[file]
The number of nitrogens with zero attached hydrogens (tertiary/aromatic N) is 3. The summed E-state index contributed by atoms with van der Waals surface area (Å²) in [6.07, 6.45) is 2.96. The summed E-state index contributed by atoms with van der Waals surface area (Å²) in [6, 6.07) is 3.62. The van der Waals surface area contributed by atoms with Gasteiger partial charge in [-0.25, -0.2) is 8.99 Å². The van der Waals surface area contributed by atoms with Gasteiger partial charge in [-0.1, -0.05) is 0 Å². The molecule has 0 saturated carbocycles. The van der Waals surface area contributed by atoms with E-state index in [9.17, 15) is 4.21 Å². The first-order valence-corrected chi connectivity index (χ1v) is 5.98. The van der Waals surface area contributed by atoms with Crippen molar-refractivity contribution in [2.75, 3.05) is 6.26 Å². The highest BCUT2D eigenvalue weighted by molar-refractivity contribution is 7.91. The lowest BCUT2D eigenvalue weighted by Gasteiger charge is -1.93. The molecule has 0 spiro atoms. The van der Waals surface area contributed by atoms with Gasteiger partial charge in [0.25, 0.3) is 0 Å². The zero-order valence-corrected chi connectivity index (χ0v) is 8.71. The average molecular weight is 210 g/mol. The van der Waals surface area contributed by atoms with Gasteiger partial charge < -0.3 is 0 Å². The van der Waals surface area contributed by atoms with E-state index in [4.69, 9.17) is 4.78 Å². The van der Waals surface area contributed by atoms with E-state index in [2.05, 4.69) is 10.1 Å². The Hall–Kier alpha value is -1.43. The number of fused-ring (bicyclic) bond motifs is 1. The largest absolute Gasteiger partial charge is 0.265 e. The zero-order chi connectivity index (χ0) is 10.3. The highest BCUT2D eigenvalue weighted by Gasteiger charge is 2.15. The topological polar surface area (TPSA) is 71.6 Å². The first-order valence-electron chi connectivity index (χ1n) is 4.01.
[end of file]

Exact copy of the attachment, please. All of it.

The number of nitrogens with zero attached hydrogens (tertiary/aromatic N) is 3. The summed E-state index contributed by atoms with van der Waals surface area (Å²) in [6.07, 6.45) is 2.96. The summed E-state index contributed by atoms with van der Waals surface area (Å²) in [6, 6.07) is 3.62. The van der Waals surface area contributed by atoms with Gasteiger partial charge in [-0.25, -0.2) is 8.99 Å². The van der Waals surface area contributed by atoms with Gasteiger partial charge in [-0.1, -0.05) is 0 Å². The molecule has 0 saturated carbocycles. The van der Waals surface area contributed by atoms with E-state index in [9.17, 15) is 4.21 Å². The first-order valence-corrected chi connectivity index (χ1v) is 5.98. The van der Waals surface area contributed by atoms with Crippen molar-refractivity contribution in [2.75, 3.05) is 6.26 Å². The highest BCUT2D eigenvalue weighted by molar-refractivity contribution is 7.91. The lowest BCUT2D eigenvalue weighted by Gasteiger charge is -1.93. The molecule has 0 spiro atoms. The van der Waals surface area contributed by atoms with Gasteiger partial charge in [0.25, 0.3) is 0 Å². The zero-order valence-corrected chi connectivity index (χ0v) is 8.71. The average molecular weight is 210 g/mol. The van der Waals surface area contributed by atoms with Gasteiger partial charge < -0.3 is 0 Å². The van der Waals surface area contributed by atoms with E-state index in [4.69, 9.17) is 4.78 Å². The van der Waals surface area contributed by atoms with E-state index in [2.05, 4.69) is 10.1 Å². The Hall–Kier alpha value is -1.43. The number of fused-ring (bicyclic) bond motifs is 1. The largest absolute Gasteiger partial charge is 0.265 e. The zero-order chi connectivity index (χ0) is 10.3. The highest BCUT2D eigenvalue weighted by Gasteiger charge is 2.15. The topological polar surface area (TPSA) is 71.6 Å². The first-order valence-electron chi connectivity index (χ1n) is 4.01.